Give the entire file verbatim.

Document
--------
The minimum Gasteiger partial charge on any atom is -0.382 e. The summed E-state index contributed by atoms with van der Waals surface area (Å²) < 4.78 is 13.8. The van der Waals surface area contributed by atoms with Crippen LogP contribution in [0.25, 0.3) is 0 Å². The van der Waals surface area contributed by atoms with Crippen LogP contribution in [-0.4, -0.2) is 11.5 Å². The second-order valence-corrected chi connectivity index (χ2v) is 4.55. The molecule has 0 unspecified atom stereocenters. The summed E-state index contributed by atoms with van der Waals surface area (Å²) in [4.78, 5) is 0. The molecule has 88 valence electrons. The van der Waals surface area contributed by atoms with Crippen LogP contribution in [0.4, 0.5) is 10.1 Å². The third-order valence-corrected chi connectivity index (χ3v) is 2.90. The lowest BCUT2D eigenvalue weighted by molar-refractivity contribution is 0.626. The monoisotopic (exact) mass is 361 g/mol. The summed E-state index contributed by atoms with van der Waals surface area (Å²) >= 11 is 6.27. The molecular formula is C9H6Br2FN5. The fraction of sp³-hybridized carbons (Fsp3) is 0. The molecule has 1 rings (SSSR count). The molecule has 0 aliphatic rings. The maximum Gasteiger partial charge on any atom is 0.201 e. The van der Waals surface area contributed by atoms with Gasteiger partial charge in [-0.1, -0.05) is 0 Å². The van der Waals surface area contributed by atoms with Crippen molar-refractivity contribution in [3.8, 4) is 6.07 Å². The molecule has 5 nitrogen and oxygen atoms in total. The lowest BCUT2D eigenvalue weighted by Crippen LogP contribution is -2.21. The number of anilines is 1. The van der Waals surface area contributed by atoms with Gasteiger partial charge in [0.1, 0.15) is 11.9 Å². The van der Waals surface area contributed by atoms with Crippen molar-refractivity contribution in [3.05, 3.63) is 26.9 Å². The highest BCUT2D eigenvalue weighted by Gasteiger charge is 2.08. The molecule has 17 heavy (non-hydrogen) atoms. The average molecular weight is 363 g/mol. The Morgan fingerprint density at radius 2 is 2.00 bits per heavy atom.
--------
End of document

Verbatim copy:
The minimum Gasteiger partial charge on any atom is -0.382 e. The summed E-state index contributed by atoms with van der Waals surface area (Å²) < 4.78 is 13.8. The van der Waals surface area contributed by atoms with Crippen LogP contribution in [0.25, 0.3) is 0 Å². The van der Waals surface area contributed by atoms with Crippen LogP contribution in [-0.4, -0.2) is 11.5 Å². The second-order valence-corrected chi connectivity index (χ2v) is 4.55. The molecule has 0 unspecified atom stereocenters. The summed E-state index contributed by atoms with van der Waals surface area (Å²) in [4.78, 5) is 0. The molecule has 88 valence electrons. The van der Waals surface area contributed by atoms with Crippen LogP contribution in [0.4, 0.5) is 10.1 Å². The third-order valence-corrected chi connectivity index (χ3v) is 2.90. The lowest BCUT2D eigenvalue weighted by molar-refractivity contribution is 0.626. The monoisotopic (exact) mass is 361 g/mol. The summed E-state index contributed by atoms with van der Waals surface area (Å²) >= 11 is 6.27. The molecular formula is C9H6Br2FN5. The fraction of sp³-hybridized carbons (Fsp3) is 0. The molecule has 1 rings (SSSR count). The molecule has 0 aliphatic rings. The maximum Gasteiger partial charge on any atom is 0.201 e. The van der Waals surface area contributed by atoms with Gasteiger partial charge in [-0.1, -0.05) is 0 Å². The van der Waals surface area contributed by atoms with Crippen molar-refractivity contribution in [3.8, 4) is 6.07 Å². The molecule has 5 nitrogen and oxygen atoms in total. The lowest BCUT2D eigenvalue weighted by Crippen LogP contribution is -2.21. The number of anilines is 1. The van der Waals surface area contributed by atoms with Gasteiger partial charge in [0.1, 0.15) is 11.9 Å². The van der Waals surface area contributed by atoms with Crippen molar-refractivity contribution in [3.05, 3.63) is 26.9 Å². The highest BCUT2D eigenvalue weighted by Gasteiger charge is 2.08. The molecule has 17 heavy (non-hydrogen) atoms. The average molecular weight is 363 g/mol. The Morgan fingerprint density at radius 2 is 2.00 bits per heavy atom.